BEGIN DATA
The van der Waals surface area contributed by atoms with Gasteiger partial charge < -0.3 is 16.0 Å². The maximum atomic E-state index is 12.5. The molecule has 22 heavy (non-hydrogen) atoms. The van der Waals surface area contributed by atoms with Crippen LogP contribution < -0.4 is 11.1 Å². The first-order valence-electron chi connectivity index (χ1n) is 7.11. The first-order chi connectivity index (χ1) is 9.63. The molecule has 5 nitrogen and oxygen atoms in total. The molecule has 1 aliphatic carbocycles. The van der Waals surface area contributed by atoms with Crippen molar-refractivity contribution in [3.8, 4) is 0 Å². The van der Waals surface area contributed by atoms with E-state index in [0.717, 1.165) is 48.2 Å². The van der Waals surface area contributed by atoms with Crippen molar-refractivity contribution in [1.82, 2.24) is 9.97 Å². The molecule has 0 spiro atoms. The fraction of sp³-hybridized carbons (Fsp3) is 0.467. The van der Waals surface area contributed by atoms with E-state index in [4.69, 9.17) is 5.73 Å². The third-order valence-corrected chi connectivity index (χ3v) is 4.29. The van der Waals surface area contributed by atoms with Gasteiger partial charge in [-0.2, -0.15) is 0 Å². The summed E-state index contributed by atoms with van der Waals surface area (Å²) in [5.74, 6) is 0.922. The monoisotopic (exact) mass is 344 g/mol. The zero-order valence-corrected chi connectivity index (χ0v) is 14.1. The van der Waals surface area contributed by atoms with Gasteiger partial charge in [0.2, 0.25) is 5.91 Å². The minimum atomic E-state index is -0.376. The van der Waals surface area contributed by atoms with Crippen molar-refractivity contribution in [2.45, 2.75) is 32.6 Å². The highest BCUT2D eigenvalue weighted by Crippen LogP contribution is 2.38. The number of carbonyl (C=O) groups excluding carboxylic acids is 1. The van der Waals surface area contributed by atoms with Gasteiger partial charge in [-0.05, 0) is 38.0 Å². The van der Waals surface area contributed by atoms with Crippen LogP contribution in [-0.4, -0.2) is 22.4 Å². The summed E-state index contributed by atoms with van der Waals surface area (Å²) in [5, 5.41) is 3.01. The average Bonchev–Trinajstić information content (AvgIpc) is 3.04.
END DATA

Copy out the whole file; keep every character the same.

The van der Waals surface area contributed by atoms with Gasteiger partial charge < -0.3 is 16.0 Å². The maximum atomic E-state index is 12.5. The molecule has 22 heavy (non-hydrogen) atoms. The van der Waals surface area contributed by atoms with Crippen LogP contribution < -0.4 is 11.1 Å². The first-order valence-electron chi connectivity index (χ1n) is 7.11. The first-order chi connectivity index (χ1) is 9.63. The molecule has 5 nitrogen and oxygen atoms in total. The molecule has 1 aliphatic carbocycles. The van der Waals surface area contributed by atoms with Crippen molar-refractivity contribution in [3.8, 4) is 0 Å². The van der Waals surface area contributed by atoms with E-state index in [0.717, 1.165) is 48.2 Å². The van der Waals surface area contributed by atoms with Crippen molar-refractivity contribution in [1.82, 2.24) is 9.97 Å². The molecule has 0 spiro atoms. The fraction of sp³-hybridized carbons (Fsp3) is 0.467. The van der Waals surface area contributed by atoms with E-state index in [4.69, 9.17) is 5.73 Å². The third-order valence-corrected chi connectivity index (χ3v) is 4.29. The van der Waals surface area contributed by atoms with Gasteiger partial charge in [-0.2, -0.15) is 0 Å². The summed E-state index contributed by atoms with van der Waals surface area (Å²) in [5.74, 6) is 0.922. The monoisotopic (exact) mass is 344 g/mol. The zero-order valence-corrected chi connectivity index (χ0v) is 14.1. The van der Waals surface area contributed by atoms with Gasteiger partial charge in [0.2, 0.25) is 5.91 Å². The minimum atomic E-state index is -0.376. The van der Waals surface area contributed by atoms with Crippen molar-refractivity contribution in [2.45, 2.75) is 32.6 Å². The highest BCUT2D eigenvalue weighted by Crippen LogP contribution is 2.38. The number of carbonyl (C=O) groups excluding carboxylic acids is 1. The van der Waals surface area contributed by atoms with Gasteiger partial charge in [-0.05, 0) is 38.0 Å². The van der Waals surface area contributed by atoms with Crippen LogP contribution in [-0.4, -0.2) is 22.4 Å². The summed E-state index contributed by atoms with van der Waals surface area (Å²) in [5, 5.41) is 3.01. The average Bonchev–Trinajstić information content (AvgIpc) is 3.04.